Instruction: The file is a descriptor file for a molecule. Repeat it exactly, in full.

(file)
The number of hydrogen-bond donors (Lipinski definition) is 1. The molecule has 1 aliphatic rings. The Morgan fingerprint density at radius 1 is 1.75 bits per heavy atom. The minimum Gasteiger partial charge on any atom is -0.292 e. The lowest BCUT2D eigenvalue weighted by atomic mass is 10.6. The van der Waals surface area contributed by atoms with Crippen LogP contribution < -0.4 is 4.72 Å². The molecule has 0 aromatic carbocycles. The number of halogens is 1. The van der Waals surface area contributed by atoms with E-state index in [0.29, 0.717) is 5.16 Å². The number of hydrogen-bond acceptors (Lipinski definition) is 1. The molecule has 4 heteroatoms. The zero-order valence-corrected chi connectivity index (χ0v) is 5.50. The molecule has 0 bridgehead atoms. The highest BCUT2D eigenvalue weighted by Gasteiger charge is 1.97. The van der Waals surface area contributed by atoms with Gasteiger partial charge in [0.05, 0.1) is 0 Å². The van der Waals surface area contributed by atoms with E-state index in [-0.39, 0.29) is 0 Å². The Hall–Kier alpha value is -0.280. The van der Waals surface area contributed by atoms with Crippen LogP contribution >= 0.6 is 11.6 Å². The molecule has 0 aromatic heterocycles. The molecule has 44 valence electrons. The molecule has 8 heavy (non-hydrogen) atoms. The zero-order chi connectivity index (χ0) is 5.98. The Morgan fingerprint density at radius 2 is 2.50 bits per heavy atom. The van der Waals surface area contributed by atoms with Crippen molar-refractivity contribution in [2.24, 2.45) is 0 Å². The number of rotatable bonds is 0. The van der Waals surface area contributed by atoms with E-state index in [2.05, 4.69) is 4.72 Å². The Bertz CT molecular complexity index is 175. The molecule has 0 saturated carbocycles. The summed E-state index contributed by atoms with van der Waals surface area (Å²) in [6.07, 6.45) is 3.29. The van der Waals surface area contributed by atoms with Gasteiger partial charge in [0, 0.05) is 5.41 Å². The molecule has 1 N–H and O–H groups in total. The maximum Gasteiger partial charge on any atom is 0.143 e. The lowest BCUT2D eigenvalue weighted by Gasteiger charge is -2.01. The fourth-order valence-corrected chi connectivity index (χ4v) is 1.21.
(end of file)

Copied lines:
The number of hydrogen-bond donors (Lipinski definition) is 1. The molecule has 1 aliphatic rings. The Morgan fingerprint density at radius 1 is 1.75 bits per heavy atom. The minimum Gasteiger partial charge on any atom is -0.292 e. The lowest BCUT2D eigenvalue weighted by atomic mass is 10.6. The van der Waals surface area contributed by atoms with Crippen LogP contribution < -0.4 is 4.72 Å². The molecule has 0 aromatic carbocycles. The number of halogens is 1. The van der Waals surface area contributed by atoms with E-state index in [0.29, 0.717) is 5.16 Å². The number of hydrogen-bond acceptors (Lipinski definition) is 1. The molecule has 4 heteroatoms. The zero-order valence-corrected chi connectivity index (χ0v) is 5.50. The molecule has 0 bridgehead atoms. The highest BCUT2D eigenvalue weighted by Gasteiger charge is 1.97. The van der Waals surface area contributed by atoms with Gasteiger partial charge in [0.05, 0.1) is 0 Å². The van der Waals surface area contributed by atoms with E-state index in [-0.39, 0.29) is 0 Å². The Hall–Kier alpha value is -0.280. The van der Waals surface area contributed by atoms with Crippen LogP contribution >= 0.6 is 11.6 Å². The molecule has 0 aromatic heterocycles. The molecule has 44 valence electrons. The molecule has 8 heavy (non-hydrogen) atoms. The zero-order chi connectivity index (χ0) is 5.98. The Morgan fingerprint density at radius 2 is 2.50 bits per heavy atom. The van der Waals surface area contributed by atoms with Crippen molar-refractivity contribution in [2.24, 2.45) is 0 Å². The number of rotatable bonds is 0. The van der Waals surface area contributed by atoms with E-state index in [2.05, 4.69) is 4.72 Å². The Bertz CT molecular complexity index is 175. The molecule has 0 saturated carbocycles. The summed E-state index contributed by atoms with van der Waals surface area (Å²) in [6.07, 6.45) is 3.29. The van der Waals surface area contributed by atoms with Gasteiger partial charge in [0, 0.05) is 5.41 Å². The molecule has 1 N–H and O–H groups in total. The maximum Gasteiger partial charge on any atom is 0.143 e. The lowest BCUT2D eigenvalue weighted by Gasteiger charge is -2.01. The fourth-order valence-corrected chi connectivity index (χ4v) is 1.21.